Westpac Bank's Robert Rennie says he expects further yen strength and Nikkei weakness given that the BOJ did not act despite the need for action.
After the BOJ stood pat, the Abe administration is under increased pressure to carry out fiscal action, says Fan Cheuk Wan from HSBC Private Bank.
The BOJ will ease policy but it is unlikely that they will cut negative interest rates deeper, notes Kevin Leung from Haitong Intl Securities Group.
JPMorgan Asset Management's Kerry Craig says there ought to be fiscal and structural changes to support the monetary policy in Japan.
The BOJ will have to make a move, given softer economic data and negative rates' impact on financial markets, says Kerry Craig from JPMorgan AM.
Invesco Asset Management Japan's Alex Sato says Japan's recent economic data are a mixed bag and expects the BOJ to hold off on stimulus until June.
Japan's core consumer prices fell 0.3 percent in March from a year earlier, government data showed on Thursday.
Scott Mather, PIMCO Chief Investment Officer U.S. Core Strategies, looks ahead to the Federal Reserve and Bank of Japan policy statements.
If BOJ were to cut rates further into negative territory, it has to clearly explain that this won't hurt individuals in Japan, notes UBP's Kieran Calder.
The recent earthquake in Japan might provide the basis for more aggressive-than-expected BOJ easing, says Columbia Threadneedle Investments' Jeff Knight.
Even if the BOJ eases policy again, the dollar/yen cross might react by weakening, explains Roger Bridges from Nikko Asset Management.
One veteran strategist told CNBC that central banks’ adoption of negative rates was “meaningless” for the foreign exchange markets.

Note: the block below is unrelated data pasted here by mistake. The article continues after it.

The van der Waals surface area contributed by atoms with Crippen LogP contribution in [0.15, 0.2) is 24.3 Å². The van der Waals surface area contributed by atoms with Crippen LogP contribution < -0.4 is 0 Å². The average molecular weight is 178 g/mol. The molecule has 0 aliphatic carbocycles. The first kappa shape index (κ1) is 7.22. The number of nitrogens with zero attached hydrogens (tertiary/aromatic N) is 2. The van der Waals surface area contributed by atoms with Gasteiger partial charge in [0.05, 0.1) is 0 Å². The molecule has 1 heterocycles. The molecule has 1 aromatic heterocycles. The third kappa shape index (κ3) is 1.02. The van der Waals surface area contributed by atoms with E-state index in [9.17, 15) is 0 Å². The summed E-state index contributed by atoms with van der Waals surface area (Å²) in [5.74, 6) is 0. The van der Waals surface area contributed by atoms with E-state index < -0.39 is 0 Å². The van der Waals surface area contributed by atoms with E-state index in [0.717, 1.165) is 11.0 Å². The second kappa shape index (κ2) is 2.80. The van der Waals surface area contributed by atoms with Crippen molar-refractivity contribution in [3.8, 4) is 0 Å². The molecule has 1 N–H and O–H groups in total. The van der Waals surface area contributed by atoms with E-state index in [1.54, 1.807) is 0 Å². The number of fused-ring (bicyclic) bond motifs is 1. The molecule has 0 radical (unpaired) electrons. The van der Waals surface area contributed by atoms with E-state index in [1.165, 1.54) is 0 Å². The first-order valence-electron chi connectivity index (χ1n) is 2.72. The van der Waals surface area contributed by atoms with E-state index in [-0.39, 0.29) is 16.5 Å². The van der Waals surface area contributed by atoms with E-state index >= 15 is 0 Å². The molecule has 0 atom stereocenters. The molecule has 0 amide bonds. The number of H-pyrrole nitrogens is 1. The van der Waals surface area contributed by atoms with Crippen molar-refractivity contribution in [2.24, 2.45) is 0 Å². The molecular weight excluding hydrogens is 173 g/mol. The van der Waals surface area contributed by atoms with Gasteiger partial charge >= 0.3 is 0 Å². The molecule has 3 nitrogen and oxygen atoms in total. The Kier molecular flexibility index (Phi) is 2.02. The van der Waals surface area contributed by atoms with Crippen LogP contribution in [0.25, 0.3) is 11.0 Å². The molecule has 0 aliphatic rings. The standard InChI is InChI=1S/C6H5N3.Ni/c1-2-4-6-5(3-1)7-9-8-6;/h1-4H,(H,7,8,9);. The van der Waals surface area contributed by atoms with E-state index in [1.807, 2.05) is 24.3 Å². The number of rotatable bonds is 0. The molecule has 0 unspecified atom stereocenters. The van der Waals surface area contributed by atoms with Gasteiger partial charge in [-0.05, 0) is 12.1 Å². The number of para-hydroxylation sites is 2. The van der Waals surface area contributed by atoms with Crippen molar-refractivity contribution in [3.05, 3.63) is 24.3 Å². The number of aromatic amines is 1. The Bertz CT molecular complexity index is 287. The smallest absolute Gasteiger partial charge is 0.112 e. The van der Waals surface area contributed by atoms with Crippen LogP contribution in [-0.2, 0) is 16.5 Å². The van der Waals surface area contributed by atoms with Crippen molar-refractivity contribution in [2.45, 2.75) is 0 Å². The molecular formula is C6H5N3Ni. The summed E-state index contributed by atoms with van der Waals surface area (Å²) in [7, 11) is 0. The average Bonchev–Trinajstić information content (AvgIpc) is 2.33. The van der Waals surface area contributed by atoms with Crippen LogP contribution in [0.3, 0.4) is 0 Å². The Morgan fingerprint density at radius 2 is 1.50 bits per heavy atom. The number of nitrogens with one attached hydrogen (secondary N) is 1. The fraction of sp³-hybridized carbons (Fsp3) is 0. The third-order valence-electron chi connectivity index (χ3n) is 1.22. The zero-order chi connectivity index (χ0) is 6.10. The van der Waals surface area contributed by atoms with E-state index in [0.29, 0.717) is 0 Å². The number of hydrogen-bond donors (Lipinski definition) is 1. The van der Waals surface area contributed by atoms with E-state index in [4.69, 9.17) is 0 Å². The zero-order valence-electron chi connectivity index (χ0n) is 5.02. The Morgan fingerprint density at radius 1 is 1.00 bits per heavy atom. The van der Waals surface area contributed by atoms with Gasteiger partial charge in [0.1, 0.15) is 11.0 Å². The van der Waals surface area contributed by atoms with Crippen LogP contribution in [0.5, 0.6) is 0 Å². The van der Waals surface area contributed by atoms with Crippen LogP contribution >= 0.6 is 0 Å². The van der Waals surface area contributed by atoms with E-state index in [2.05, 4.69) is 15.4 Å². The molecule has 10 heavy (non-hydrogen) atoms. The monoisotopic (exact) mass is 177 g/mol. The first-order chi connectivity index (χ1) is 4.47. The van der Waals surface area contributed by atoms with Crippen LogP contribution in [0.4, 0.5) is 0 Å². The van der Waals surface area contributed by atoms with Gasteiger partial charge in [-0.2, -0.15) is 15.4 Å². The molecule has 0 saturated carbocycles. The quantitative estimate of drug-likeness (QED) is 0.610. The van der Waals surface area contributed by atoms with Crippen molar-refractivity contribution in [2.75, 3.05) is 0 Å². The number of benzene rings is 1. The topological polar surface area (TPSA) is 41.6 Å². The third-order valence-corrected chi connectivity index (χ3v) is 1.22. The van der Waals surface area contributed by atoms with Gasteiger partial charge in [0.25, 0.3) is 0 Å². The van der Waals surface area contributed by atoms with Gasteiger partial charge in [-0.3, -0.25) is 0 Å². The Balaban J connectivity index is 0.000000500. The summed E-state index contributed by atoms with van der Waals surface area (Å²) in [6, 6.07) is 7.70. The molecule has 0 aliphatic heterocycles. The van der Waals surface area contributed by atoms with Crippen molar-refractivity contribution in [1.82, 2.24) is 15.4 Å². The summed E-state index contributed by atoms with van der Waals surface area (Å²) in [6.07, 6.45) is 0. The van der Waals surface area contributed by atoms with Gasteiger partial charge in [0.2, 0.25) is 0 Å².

Ahead of the Bank of Japan’s (BOJ) policy review meeting on Thursday, analysts are busy predicting what further stimulus it could announce.
Signs of stabilization in China and attractive valuation levels are why Asian markets are looking good, explains Vasu Menon from OCBC Bank.
Bank of Singapore's Sim Moh Siong expects BOJ's policy bias to be for increasing ETF purchases to weaken the yen against the dollar.
Global bond markets have rallied recently but a rise in interest rates could trip many participants, a senior investor warns.
Richard Harris from Port Shelter Investment Management says the BOJ is powerless without policy options because the yen is not weakening.
Jeremy Schwartz, Director of Research at WisdomTree Asset Management, discusses the Bank of Japan's negative interest rates and how a change in policy could affect Japanese equities and the yen.
DBS Bank's Philip Wee expects the BOJ to further into negative rate territory as well as increasing ETF purchases by 2-3 trillion yen.
Uwe Parpart from Capital Link International expects the BOJ to announce a doubling or even tripling of its annual ETF purchases this week.